Differences between the different varieties of English can be very confusing. Today we are on our final look at spelling differences between American and British English. You can check the two previous articles Part 1 or Part 2
This one is a bit of a tricky one, as there aren’t really any rules, you just have to learn each word on its own.
For advice/advise and device/devise, both British and American dialects follow the same rule: noun with c, a verb with s.
British English also keeps that spelling on licence/license and practice/practise, but in American English, they are always licensed and practise.
When it comes to defence, offence and pretence, British English uses the -ce version and American English uses defence, offence and pretence.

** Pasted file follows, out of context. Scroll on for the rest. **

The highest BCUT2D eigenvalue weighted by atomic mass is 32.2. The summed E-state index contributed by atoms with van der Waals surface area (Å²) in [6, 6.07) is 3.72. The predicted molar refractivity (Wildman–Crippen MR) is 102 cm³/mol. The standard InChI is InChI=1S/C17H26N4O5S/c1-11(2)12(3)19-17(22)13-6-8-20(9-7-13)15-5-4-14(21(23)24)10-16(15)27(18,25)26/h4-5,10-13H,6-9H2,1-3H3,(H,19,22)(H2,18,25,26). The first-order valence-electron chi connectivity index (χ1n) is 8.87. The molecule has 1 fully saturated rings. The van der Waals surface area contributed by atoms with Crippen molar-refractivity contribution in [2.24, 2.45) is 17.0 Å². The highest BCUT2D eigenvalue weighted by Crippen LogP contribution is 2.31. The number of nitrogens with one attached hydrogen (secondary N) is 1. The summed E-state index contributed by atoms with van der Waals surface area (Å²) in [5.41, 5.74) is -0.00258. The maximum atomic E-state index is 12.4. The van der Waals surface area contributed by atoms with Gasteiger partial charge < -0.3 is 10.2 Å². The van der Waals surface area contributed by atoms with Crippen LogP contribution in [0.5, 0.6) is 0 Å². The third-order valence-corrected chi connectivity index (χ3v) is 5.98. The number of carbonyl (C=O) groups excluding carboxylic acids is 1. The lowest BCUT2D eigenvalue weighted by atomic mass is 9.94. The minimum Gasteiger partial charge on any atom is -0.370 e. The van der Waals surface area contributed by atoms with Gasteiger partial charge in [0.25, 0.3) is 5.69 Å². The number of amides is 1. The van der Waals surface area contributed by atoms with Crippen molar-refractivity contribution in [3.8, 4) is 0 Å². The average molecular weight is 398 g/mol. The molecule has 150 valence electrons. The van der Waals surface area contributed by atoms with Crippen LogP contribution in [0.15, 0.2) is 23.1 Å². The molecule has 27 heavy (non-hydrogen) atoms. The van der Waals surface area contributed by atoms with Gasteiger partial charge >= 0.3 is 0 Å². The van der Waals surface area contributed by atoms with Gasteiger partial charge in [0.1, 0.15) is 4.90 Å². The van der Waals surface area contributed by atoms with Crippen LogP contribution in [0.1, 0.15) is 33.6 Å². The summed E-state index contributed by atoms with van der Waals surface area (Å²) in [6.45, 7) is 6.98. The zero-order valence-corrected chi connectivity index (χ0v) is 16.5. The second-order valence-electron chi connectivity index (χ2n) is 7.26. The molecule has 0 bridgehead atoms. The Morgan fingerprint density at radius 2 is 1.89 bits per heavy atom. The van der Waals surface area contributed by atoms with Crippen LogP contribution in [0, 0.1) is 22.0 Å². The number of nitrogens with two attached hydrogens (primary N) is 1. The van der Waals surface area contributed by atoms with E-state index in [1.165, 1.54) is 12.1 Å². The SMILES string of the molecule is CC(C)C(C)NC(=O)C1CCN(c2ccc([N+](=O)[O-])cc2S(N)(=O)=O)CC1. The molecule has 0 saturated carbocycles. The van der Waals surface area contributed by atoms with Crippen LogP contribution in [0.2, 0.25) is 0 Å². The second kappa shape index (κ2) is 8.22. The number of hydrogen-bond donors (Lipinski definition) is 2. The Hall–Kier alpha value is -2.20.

This difference is quite straight forward. British and American English use -logue and -gogue but American prefers -log and -gog.
Keep in mind that the change doesn’t affect any other words that end in -gue: tongue, argue…
Double consonants are very confusing because some words are doubled only in British English, some only in American English, some in either and some in both.
As a general rule if a word doubles a consonant, the doubling usually happens when an inflection is added to a verb: such as -ed, -ing, -er, -or, -est.